Our cacao is planted with upmost care in Haiti. For the cacao trees to thrive, they need moisture and plenty of rain.
The farmers harvest the ripe cacao pods by hand. This is a very delicate task, as the farmers need to single out the mature pods and cut them from the tree while avoiding damaging the flower buds or the unripe pods. Then, the farmers open the pods and remove the white pulp that covers the beans.
After the harvest, the farmers ferment the beans in big crates. During up to eight days, the ultimate flavor of the beans is obtained and they acquire their more chocolate-like taste.
Once the fermentation is completed, the farmers dry the beans, often on banana leaves, in order to reduce the moisture that they had acquired during the preceding step.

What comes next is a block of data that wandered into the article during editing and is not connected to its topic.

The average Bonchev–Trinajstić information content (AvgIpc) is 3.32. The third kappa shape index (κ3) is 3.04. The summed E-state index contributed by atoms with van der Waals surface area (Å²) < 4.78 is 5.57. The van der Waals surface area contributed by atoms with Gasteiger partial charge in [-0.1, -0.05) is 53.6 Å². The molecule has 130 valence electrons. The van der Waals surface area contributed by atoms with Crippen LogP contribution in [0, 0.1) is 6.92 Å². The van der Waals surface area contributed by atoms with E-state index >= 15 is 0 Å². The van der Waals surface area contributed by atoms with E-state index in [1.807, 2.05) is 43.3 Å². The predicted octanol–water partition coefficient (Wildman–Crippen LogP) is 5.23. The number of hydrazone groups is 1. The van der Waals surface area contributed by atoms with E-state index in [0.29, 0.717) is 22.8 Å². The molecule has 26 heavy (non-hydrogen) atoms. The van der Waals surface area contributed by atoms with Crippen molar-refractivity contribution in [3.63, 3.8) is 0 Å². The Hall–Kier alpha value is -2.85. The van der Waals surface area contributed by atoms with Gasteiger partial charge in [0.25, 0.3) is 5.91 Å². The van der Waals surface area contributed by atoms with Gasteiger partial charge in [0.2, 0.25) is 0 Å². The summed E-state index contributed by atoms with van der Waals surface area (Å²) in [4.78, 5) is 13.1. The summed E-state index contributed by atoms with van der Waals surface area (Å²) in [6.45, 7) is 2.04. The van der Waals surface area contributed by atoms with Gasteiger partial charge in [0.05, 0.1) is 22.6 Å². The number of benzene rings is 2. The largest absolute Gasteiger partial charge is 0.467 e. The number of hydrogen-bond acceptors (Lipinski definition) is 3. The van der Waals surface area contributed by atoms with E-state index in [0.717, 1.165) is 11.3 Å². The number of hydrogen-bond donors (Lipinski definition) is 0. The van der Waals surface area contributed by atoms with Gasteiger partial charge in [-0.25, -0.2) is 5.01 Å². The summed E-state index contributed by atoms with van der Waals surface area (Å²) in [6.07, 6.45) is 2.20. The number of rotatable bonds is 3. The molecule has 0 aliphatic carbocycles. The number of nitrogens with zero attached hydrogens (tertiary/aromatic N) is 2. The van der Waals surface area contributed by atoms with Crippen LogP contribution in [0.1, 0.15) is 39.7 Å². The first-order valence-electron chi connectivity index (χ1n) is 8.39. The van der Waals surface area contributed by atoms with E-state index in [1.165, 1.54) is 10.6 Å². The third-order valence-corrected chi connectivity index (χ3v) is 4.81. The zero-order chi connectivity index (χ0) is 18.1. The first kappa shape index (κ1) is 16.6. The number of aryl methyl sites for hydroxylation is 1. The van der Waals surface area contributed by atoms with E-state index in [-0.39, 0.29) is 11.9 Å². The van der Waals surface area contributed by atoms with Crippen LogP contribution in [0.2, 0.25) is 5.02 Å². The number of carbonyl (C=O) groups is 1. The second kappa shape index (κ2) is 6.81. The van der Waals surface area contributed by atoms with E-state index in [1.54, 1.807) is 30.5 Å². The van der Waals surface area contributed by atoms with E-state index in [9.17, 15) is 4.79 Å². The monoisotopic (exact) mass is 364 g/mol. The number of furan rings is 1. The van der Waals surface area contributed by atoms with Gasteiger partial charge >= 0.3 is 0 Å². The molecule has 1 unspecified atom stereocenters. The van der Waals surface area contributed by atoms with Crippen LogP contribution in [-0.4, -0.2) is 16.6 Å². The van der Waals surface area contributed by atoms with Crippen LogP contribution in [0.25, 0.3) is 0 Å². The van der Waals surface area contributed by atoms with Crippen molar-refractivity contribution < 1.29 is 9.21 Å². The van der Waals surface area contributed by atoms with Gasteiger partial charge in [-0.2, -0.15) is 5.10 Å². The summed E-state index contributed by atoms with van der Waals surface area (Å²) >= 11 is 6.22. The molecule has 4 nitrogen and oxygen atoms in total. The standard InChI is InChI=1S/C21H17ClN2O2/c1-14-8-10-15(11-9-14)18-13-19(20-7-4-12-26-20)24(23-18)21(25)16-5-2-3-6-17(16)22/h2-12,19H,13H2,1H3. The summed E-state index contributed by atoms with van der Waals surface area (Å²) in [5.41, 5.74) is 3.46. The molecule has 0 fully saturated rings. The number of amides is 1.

The ideal moisture level for the cacao is between six and seven percent. Once that level of moisture is obtained, the farmers sort the beans by size and quality and then shipped them to our “Chocolaterie”.
After the quality-control check, the operators roast the grains for approximately thirty-five minutes.
The operators crack the beans; the product of this process is called “cacao nibs”.
The operators expose the nibs to air so that the shells get separated from their nibs.
The operators grind the nibs to produce the “Chocolate liquid” (also known as “chocolate liquor”).
During this process lasting 72 hours, the chocolate liquor looses some of its extreme bitterness, and acquires its delicious flavor and its smooth texture.
TEMPER AND MOLD
The operators temper and mold the liquid chocolate into the desired shape.
The operators carefully wrap the delicious chocolates that are now ready to be shipped your way for your enjoyment!